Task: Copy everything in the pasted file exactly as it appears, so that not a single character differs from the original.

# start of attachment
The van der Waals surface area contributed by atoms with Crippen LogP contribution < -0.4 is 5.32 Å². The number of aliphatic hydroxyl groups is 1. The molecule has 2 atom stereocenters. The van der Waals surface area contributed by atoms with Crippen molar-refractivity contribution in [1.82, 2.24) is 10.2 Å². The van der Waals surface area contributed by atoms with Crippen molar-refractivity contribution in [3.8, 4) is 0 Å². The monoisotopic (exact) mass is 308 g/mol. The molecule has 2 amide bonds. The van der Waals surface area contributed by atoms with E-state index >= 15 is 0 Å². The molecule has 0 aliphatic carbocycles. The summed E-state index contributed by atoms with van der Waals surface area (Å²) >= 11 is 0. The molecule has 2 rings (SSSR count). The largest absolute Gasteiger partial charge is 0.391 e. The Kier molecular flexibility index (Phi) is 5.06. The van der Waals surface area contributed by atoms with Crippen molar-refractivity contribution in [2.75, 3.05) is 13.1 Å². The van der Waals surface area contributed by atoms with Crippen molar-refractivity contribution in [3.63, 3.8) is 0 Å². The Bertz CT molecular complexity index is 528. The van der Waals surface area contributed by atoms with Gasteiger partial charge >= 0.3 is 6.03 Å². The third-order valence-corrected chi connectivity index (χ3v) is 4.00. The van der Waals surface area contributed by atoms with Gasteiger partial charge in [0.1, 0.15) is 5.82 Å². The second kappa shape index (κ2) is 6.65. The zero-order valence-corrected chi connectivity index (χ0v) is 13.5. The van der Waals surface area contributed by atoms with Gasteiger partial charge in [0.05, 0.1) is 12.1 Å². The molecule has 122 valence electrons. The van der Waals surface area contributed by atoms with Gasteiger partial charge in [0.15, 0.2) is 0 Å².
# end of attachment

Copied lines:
The van der Waals surface area contributed by atoms with Crippen LogP contribution < -0.4 is 5.32 Å². The number of aliphatic hydroxyl groups is 1. The molecule has 2 atom stereocenters. The van der Waals surface area contributed by atoms with Crippen molar-refractivity contribution in [1.82, 2.24) is 10.2 Å². The van der Waals surface area contributed by atoms with Crippen molar-refractivity contribution in [3.8, 4) is 0 Å². The monoisotopic (exact) mass is 308 g/mol. The molecule has 2 amide bonds. The van der Waals surface area contributed by atoms with E-state index >= 15 is 0 Å². The molecule has 0 aliphatic carbocycles. The summed E-state index contributed by atoms with van der Waals surface area (Å²) >= 11 is 0. The molecule has 2 rings (SSSR count). The largest absolute Gasteiger partial charge is 0.391 e. The Kier molecular flexibility index (Phi) is 5.06. The van der Waals surface area contributed by atoms with Crippen molar-refractivity contribution in [2.75, 3.05) is 13.1 Å². The van der Waals surface area contributed by atoms with Crippen molar-refractivity contribution in [3.63, 3.8) is 0 Å². The Bertz CT molecular complexity index is 528. The van der Waals surface area contributed by atoms with Gasteiger partial charge >= 0.3 is 6.03 Å². The third-order valence-corrected chi connectivity index (χ3v) is 4.00. The van der Waals surface area contributed by atoms with Gasteiger partial charge in [0.1, 0.15) is 5.82 Å². The second kappa shape index (κ2) is 6.65. The zero-order valence-corrected chi connectivity index (χ0v) is 13.5. The van der Waals surface area contributed by atoms with Gasteiger partial charge in [0.05, 0.1) is 12.1 Å². The molecule has 122 valence electrons. The van der Waals surface area contributed by atoms with Gasteiger partial charge in [0.15, 0.2) is 0 Å².